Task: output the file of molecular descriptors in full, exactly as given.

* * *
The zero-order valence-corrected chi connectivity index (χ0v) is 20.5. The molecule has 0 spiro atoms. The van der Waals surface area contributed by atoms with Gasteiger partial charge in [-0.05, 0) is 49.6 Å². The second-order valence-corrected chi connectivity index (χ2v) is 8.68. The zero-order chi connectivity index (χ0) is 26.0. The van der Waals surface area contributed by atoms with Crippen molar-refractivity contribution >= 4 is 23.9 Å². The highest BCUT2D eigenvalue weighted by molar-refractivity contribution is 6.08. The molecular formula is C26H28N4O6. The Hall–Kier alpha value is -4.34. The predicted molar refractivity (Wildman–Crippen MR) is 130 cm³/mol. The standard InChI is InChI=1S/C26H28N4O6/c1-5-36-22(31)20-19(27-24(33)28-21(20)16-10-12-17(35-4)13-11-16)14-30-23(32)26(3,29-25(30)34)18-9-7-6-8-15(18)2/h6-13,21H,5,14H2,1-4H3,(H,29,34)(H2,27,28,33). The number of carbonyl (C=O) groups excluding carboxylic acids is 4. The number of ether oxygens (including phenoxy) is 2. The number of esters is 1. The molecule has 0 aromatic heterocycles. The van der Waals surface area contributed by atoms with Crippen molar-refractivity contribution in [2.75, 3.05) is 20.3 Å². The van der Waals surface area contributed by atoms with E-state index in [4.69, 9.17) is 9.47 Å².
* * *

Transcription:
The zero-order valence-corrected chi connectivity index (χ0v) is 20.5. The molecule has 0 spiro atoms. The van der Waals surface area contributed by atoms with Gasteiger partial charge in [-0.05, 0) is 49.6 Å². The second-order valence-corrected chi connectivity index (χ2v) is 8.68. The zero-order chi connectivity index (χ0) is 26.0. The van der Waals surface area contributed by atoms with Crippen molar-refractivity contribution >= 4 is 23.9 Å². The highest BCUT2D eigenvalue weighted by molar-refractivity contribution is 6.08. The molecular formula is C26H28N4O6. The Hall–Kier alpha value is -4.34. The predicted molar refractivity (Wildman–Crippen MR) is 130 cm³/mol. The standard InChI is InChI=1S/C26H28N4O6/c1-5-36-22(31)20-19(27-24(33)28-21(20)16-10-12-17(35-4)13-11-16)14-30-23(32)26(3,29-25(30)34)18-9-7-6-8-15(18)2/h6-13,21H,5,14H2,1-4H3,(H,29,34)(H2,27,28,33). The number of carbonyl (C=O) groups excluding carboxylic acids is 4. The number of ether oxygens (including phenoxy) is 2. The number of esters is 1. The molecule has 0 aromatic heterocycles. The van der Waals surface area contributed by atoms with Crippen molar-refractivity contribution in [2.75, 3.05) is 20.3 Å². The van der Waals surface area contributed by atoms with E-state index in [4.69, 9.17) is 9.47 Å².